So, did it meet my expectations? Yes. The French started the game in a very bad position but their cavalry did well in slowing the Prussian advance, albeit at the cost of two entire cavalry brigades. The French cavalry bought some time for their infantry to move up and deploy, but  they were no match for the Prussian infantry once the latter had completed their march down 8 feet of table. At this stage of the war its fair to give the Prussians an advantage in musketry, certainly against the French and Reichsarmee. Being outnumbered almost 2:1 they needed it but we shall never know if they would have been able to defeat the remaining allied battalions. Interestingly neither side's artillery, with the exception of the Prussian battalion guns who's effect is more moral than lethal, was at all effective. The Prussian heavy guns never really caught up with the advance of the rest of the army and the allied artillery never even unlimbered!

The Prussian cavalry were almost intact and although one battalion was knocked about the rest were unscathed, so the task of extracting their army would have been a difficult one for Soubise and Saxe-Hildburghausen. The allied line was going to struggle in the face of fresh Prussian units and the menacing cuirassiers just waiting for a weakness to exploit,especially as the three Reichsarmee battalions were very brittle and would be unable to stand toe to toe with the Prussians. Overall though it was a tough one for both sides and it certainly wasn't the crushing walkover that was the outcome of the real battle. Still an impressive victory for the Prussians though. The rules worked really well. I know Black Powder as a set are bit like Marmite, you either like them or hate them, but when used by us at least produce a lively and not unrealistic game.

24 comments:

  1. Good stuff Colin, their are some rather impressive photos of the game, especially the French March columns!

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  2. Colin,
    This was the best game of the series up to now. The French can win, but it is a hard one to crack. Still a great game,
    well done, Robbie.

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    1. Thanks Robbie, it was certainly a great game and I agree the best of the series so far. Hard work for us Prussians tho'. Only goes to prove you only need to add a few Frenchmen to improve the 'class' of the game.

      Leuthen soon!

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  3. Colin, it was a cracking game to be part of. I agree with Robbie's assertion that the French CAN win but there is little margin for error. I will have nightmares about those fearsome Prussian Grenadiers. If only my artillery had got unlimbered in time. Sigh... :)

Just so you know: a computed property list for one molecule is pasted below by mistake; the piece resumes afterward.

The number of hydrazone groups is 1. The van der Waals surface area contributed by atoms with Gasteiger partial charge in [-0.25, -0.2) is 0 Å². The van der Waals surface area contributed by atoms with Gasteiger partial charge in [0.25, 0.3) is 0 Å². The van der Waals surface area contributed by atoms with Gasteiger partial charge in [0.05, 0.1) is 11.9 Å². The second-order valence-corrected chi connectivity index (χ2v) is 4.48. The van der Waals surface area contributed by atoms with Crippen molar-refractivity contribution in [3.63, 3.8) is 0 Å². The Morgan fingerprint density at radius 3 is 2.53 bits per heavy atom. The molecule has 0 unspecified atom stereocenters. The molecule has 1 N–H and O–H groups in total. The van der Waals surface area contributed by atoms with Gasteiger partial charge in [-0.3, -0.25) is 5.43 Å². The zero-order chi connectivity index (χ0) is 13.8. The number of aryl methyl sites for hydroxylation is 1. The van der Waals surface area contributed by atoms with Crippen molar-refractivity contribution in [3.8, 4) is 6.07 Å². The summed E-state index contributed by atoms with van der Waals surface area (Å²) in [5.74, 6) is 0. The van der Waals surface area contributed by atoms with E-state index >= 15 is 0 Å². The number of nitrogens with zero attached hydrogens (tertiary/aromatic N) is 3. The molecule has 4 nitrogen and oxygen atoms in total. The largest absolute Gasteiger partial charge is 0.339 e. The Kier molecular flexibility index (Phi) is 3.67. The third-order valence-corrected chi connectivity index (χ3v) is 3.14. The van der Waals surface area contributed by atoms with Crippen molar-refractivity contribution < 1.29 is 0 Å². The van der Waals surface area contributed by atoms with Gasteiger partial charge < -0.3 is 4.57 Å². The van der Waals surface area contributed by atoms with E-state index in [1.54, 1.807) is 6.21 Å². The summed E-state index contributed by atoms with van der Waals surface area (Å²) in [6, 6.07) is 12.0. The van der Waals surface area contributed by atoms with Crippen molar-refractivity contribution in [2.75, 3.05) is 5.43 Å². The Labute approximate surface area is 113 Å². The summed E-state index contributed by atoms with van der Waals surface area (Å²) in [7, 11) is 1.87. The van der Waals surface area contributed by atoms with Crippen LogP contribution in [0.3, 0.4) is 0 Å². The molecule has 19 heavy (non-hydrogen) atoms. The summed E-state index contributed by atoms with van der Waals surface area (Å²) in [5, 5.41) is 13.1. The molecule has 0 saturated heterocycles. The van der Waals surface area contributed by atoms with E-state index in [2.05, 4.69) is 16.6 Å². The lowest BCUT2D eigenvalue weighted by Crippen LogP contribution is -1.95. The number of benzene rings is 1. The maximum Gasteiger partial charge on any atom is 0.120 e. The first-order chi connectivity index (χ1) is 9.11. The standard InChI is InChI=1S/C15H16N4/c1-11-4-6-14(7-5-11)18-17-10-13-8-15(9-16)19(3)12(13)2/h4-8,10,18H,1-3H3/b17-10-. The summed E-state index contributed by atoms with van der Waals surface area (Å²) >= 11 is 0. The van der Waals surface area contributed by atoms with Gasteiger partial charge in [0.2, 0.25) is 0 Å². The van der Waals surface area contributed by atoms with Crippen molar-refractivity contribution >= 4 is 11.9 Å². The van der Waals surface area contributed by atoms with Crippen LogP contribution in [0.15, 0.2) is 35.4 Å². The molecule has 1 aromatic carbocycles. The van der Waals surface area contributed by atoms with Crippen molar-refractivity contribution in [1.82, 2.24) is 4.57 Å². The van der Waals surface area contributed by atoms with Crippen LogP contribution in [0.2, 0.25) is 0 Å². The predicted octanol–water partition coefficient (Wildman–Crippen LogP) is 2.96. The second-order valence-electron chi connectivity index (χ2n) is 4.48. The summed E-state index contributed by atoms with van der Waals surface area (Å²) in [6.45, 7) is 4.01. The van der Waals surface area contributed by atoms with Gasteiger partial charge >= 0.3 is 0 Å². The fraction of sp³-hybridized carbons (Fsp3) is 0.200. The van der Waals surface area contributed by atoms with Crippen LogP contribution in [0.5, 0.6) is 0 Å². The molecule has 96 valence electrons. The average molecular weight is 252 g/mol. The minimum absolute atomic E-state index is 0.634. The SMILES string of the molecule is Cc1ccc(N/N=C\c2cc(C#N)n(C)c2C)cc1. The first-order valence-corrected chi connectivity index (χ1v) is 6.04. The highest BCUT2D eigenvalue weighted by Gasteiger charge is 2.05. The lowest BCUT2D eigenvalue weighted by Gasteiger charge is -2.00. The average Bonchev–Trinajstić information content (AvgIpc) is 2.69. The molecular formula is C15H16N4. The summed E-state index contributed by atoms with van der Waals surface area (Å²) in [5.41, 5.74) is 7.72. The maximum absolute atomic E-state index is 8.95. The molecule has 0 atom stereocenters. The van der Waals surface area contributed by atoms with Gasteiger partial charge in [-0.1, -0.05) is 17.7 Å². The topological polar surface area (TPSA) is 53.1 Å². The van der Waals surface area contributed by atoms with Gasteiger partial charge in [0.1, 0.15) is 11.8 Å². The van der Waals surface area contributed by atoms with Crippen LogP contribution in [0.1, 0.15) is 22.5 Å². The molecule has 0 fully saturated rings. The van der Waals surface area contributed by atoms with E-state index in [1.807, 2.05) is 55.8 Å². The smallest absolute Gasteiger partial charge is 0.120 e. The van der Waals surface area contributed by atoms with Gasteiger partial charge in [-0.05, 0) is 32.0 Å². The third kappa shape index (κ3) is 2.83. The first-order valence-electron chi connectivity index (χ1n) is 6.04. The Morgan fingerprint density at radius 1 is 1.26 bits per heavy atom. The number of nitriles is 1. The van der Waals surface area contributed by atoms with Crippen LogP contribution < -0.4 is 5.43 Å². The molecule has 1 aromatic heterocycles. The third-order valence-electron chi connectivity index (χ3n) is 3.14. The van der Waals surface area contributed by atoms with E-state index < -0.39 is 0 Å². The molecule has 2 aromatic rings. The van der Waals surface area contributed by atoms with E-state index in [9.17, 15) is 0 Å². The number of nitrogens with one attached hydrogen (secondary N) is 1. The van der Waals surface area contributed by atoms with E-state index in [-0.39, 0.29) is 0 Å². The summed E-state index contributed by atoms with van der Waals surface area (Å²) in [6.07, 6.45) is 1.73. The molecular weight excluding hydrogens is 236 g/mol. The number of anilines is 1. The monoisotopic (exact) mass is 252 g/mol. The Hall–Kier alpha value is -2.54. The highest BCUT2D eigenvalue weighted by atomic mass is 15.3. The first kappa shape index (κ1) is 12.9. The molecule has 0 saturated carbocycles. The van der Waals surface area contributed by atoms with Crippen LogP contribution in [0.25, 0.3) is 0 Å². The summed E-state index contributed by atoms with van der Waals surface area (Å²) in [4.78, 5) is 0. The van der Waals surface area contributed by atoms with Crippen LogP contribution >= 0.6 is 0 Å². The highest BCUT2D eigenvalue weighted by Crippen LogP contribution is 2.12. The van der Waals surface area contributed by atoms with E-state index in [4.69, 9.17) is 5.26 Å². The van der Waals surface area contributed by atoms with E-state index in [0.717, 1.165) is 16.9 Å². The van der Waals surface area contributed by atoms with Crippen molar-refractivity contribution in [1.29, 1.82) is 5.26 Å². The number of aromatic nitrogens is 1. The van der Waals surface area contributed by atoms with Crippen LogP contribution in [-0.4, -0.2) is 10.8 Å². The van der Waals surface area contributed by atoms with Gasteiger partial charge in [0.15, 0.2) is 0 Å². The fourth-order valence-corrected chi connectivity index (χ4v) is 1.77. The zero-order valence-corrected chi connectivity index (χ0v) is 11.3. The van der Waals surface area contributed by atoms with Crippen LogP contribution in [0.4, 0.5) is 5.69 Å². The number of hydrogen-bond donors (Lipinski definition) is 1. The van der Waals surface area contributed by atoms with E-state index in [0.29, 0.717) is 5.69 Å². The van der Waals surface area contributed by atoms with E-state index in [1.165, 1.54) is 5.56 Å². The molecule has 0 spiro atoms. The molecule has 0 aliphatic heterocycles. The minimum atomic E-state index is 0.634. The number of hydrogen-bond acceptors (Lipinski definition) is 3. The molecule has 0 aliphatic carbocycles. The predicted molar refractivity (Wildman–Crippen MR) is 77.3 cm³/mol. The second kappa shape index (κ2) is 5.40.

Thanks again!

    Dave

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    1. Thanks Dave. Glad you enjoyed it and also glad. You were able to visit. Welcome any time.

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  4. Terrific looking game chaps. Good fun and well done

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    1. Thanks Paul. You must visit again.

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    2. I would like that a lot. Thank you.

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  5. Very impressive. Looks really good and the AAR is interesting and informative.

    Edward

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  6. Lovely looking game and excellent write up.

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  7. That looks superb Colin, really mouthwatering and encouraging. Thank you

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  8. Colin,
    Excellent report and photos, sounds like a really good game.

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  9. Splendid report and armies, thanks for sharing...

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  10. Lovely looking armies, beautifully presented game, and very informative report, thanks a lot.
    Chris
    http://notjustoldschool.blogspot.co.uk/

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  11. Another inspirational AAR full of wonderful photos of your collections Colin! I always leave feeling I need to do better!

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  12. Thanks for posting this - a most enjoyable read. I have only ever used BP for SYW games, and have always enjoyed the result, though I was unconvinced by the LAOK supplement.

    Cheers, Keith.

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  13. Thanks for posting this - a most enjoyable read. I have only ever used BP for SYW games, and have always enjoyed the result, though I was unconvinced by the LAOK supplement.

    Cheers, Keith.

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    1. Thanks Keith. Looking forward to seeing your new rules later this year.

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  14. Well done, this was a treat to read and for the eyes!

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  15. going to use the scenario for my own Rossbach refight, this thursday, using Black Powder thanks, for all the detail.